Effects of 14-day treatment with the schedule III anorectic phendimetrazine on choice between cocaine and food in rhesus monkeys
The clinical utility of monoamine releasers such as phenmetrazine or d-amphetamine as candidate agonist medications for cocaine dependence is hindered by their high abuse liability. Phendimetrazine is a clinically available schedule III anorectic that functions as a prodrug for phenmetrazine and thus may have lower abuse liability. This study determined the effects of continuous 14-day treatment with phendimetrazine on cocaine vs. food choice in rhesus monkeys (N=4).
Responding was maintained under a concurrent schedule of food delivery (1-g pellets, fixed-ratio 100 schedule) and cocaine injections (0–0.1mg/kg/injection, fixed-ratio 10 schedule). Cocaine choice dose–effect curves were determined daily before and during 14-day periods of continuous intravenous treatment with saline or (+)-phendimetrazine (0.32–1.0mg/kg/h). Effects of 14-day treatment with (+)-phenmetrazine (0.1–0.32mg/kg/h; N=5) and d-amphetamine (0.032–0.1mg/kg/h; N=6) were also examined for comparison.
During saline treatment, food was primarily chosen during availability of low cocaine doses (0, 0.0032, and 0.01mg/kg/injection), and cocaine was primarily chosen during availability of higher cocaine doses (0.032 and 0.1mg/kg/injection). Phendimetrazine initially decreased overall responding without significantly altering cocaine choice. Over the course of 14 days, tolerance developed to rate decreasing effects, and phendimetrazine dose-dependently decreased cocaine choice (significant at 0.032mg/kg/injection cocaine). Phenmetrazine and d-amphetamine produced qualitatively similar effects.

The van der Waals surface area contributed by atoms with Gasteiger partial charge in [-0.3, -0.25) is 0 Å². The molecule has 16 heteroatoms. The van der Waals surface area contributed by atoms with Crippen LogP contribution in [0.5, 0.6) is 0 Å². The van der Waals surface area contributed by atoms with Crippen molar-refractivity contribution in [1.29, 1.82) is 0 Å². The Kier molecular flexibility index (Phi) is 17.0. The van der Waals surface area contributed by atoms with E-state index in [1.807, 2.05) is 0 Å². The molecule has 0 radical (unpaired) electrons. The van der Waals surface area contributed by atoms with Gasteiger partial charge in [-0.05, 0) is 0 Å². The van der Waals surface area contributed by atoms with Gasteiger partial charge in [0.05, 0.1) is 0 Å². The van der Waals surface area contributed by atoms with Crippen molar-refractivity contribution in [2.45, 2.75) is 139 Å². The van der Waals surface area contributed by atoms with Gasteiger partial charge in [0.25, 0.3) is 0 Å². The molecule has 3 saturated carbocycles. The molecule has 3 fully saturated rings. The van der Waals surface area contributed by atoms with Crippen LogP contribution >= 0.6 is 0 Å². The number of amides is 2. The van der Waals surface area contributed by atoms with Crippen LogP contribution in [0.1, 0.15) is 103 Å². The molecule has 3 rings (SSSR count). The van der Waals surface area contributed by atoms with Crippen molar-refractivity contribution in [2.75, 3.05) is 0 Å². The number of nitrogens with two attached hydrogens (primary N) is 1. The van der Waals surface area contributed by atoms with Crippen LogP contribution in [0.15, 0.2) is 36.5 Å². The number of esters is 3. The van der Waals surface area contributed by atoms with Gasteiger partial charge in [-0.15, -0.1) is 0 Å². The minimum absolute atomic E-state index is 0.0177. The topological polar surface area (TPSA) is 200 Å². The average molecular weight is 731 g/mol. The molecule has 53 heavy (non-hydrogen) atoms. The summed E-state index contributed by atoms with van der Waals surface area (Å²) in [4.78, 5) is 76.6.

These results demonstrate that phendimetrazine can produce significant, though modest, reductions in cocaine choice in rhesus monkeys. Phendimetrazine may be especially suitable as a candidate medication for human studies because of its schedule III clinical availability.